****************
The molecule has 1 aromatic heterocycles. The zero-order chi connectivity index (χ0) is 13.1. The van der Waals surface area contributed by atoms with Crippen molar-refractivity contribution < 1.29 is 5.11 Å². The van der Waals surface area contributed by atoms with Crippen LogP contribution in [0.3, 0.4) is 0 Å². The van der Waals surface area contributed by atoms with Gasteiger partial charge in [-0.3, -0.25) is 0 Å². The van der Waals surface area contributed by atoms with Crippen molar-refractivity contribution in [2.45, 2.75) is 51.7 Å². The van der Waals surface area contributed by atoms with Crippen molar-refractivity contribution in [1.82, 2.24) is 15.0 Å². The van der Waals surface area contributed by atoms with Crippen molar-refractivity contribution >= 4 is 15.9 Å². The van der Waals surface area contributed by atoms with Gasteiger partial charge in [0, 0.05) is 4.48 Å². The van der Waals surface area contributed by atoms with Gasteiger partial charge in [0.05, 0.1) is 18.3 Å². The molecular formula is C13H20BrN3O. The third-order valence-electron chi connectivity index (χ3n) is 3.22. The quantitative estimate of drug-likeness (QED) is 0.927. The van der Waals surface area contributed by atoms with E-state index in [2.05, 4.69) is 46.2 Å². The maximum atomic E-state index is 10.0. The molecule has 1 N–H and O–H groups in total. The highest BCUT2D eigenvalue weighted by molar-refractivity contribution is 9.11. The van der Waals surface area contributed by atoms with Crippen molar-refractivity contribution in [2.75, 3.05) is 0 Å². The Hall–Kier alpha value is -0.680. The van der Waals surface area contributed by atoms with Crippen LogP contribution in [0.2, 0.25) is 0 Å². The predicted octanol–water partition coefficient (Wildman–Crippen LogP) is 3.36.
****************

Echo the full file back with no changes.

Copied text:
The molecule has 1 aromatic heterocycles. The zero-order chi connectivity index (χ0) is 13.1. The van der Waals surface area contributed by atoms with Crippen molar-refractivity contribution < 1.29 is 5.11 Å². The van der Waals surface area contributed by atoms with Crippen LogP contribution in [0.3, 0.4) is 0 Å². The van der Waals surface area contributed by atoms with Gasteiger partial charge in [-0.3, -0.25) is 0 Å². The van der Waals surface area contributed by atoms with Crippen molar-refractivity contribution in [2.45, 2.75) is 51.7 Å². The van der Waals surface area contributed by atoms with Crippen molar-refractivity contribution in [1.82, 2.24) is 15.0 Å². The van der Waals surface area contributed by atoms with Crippen molar-refractivity contribution >= 4 is 15.9 Å². The van der Waals surface area contributed by atoms with Gasteiger partial charge in [0, 0.05) is 4.48 Å². The van der Waals surface area contributed by atoms with Gasteiger partial charge in [0.05, 0.1) is 18.3 Å². The molecular formula is C13H20BrN3O. The third-order valence-electron chi connectivity index (χ3n) is 3.22. The quantitative estimate of drug-likeness (QED) is 0.927. The van der Waals surface area contributed by atoms with E-state index in [2.05, 4.69) is 46.2 Å². The maximum atomic E-state index is 10.0. The molecule has 1 N–H and O–H groups in total. The highest BCUT2D eigenvalue weighted by molar-refractivity contribution is 9.11. The van der Waals surface area contributed by atoms with Crippen molar-refractivity contribution in [2.75, 3.05) is 0 Å². The Hall–Kier alpha value is -0.680. The van der Waals surface area contributed by atoms with Crippen LogP contribution in [0.2, 0.25) is 0 Å². The predicted octanol–water partition coefficient (Wildman–Crippen LogP) is 3.36.